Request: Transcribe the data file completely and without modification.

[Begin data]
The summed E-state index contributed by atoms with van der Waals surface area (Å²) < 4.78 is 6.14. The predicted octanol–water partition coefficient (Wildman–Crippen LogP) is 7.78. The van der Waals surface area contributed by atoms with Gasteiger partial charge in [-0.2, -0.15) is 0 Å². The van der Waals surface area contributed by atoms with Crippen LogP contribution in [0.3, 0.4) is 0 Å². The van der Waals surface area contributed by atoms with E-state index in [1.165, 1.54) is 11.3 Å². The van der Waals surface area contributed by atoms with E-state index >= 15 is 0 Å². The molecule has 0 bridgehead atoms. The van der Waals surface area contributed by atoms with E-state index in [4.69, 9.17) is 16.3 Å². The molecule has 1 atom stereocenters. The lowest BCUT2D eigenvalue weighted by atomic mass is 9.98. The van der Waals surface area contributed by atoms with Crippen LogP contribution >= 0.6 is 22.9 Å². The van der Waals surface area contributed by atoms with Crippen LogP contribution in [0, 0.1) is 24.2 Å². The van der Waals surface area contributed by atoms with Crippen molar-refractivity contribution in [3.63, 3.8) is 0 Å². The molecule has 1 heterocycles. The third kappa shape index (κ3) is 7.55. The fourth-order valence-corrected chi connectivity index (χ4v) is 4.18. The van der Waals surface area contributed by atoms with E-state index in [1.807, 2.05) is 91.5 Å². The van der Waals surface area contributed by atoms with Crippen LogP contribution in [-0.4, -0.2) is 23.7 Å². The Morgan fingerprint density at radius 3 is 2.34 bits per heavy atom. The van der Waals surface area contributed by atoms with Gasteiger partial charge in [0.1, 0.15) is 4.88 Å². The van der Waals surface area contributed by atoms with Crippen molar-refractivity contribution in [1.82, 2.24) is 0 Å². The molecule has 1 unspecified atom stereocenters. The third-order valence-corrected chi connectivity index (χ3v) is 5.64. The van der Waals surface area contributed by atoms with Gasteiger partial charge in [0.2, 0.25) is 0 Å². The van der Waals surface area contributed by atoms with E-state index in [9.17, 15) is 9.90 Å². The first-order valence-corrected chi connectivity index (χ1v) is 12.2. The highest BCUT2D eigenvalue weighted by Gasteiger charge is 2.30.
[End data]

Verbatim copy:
The summed E-state index contributed by atoms with van der Waals surface area (Å²) < 4.78 is 6.14. The predicted octanol–water partition coefficient (Wildman–Crippen LogP) is 7.78. The van der Waals surface area contributed by atoms with Gasteiger partial charge in [-0.2, -0.15) is 0 Å². The van der Waals surface area contributed by atoms with Crippen LogP contribution in [0.3, 0.4) is 0 Å². The van der Waals surface area contributed by atoms with E-state index in [1.165, 1.54) is 11.3 Å². The van der Waals surface area contributed by atoms with E-state index >= 15 is 0 Å². The molecule has 0 bridgehead atoms. The van der Waals surface area contributed by atoms with E-state index in [4.69, 9.17) is 16.3 Å². The molecule has 1 atom stereocenters. The lowest BCUT2D eigenvalue weighted by atomic mass is 9.98. The van der Waals surface area contributed by atoms with Crippen LogP contribution >= 0.6 is 22.9 Å². The van der Waals surface area contributed by atoms with Crippen LogP contribution in [0, 0.1) is 24.2 Å². The van der Waals surface area contributed by atoms with Crippen molar-refractivity contribution in [3.63, 3.8) is 0 Å². The molecule has 1 heterocycles. The third kappa shape index (κ3) is 7.55. The fourth-order valence-corrected chi connectivity index (χ4v) is 4.18. The van der Waals surface area contributed by atoms with E-state index in [1.807, 2.05) is 91.5 Å². The van der Waals surface area contributed by atoms with Crippen LogP contribution in [-0.4, -0.2) is 23.7 Å². The Morgan fingerprint density at radius 3 is 2.34 bits per heavy atom. The van der Waals surface area contributed by atoms with Gasteiger partial charge in [0.1, 0.15) is 4.88 Å². The van der Waals surface area contributed by atoms with Crippen molar-refractivity contribution in [1.82, 2.24) is 0 Å². The molecule has 1 unspecified atom stereocenters. The third-order valence-corrected chi connectivity index (χ3v) is 5.64. The van der Waals surface area contributed by atoms with Gasteiger partial charge in [0.2, 0.25) is 0 Å². The van der Waals surface area contributed by atoms with E-state index in [9.17, 15) is 9.90 Å². The first-order valence-corrected chi connectivity index (χ1v) is 12.2. The highest BCUT2D eigenvalue weighted by Gasteiger charge is 2.30.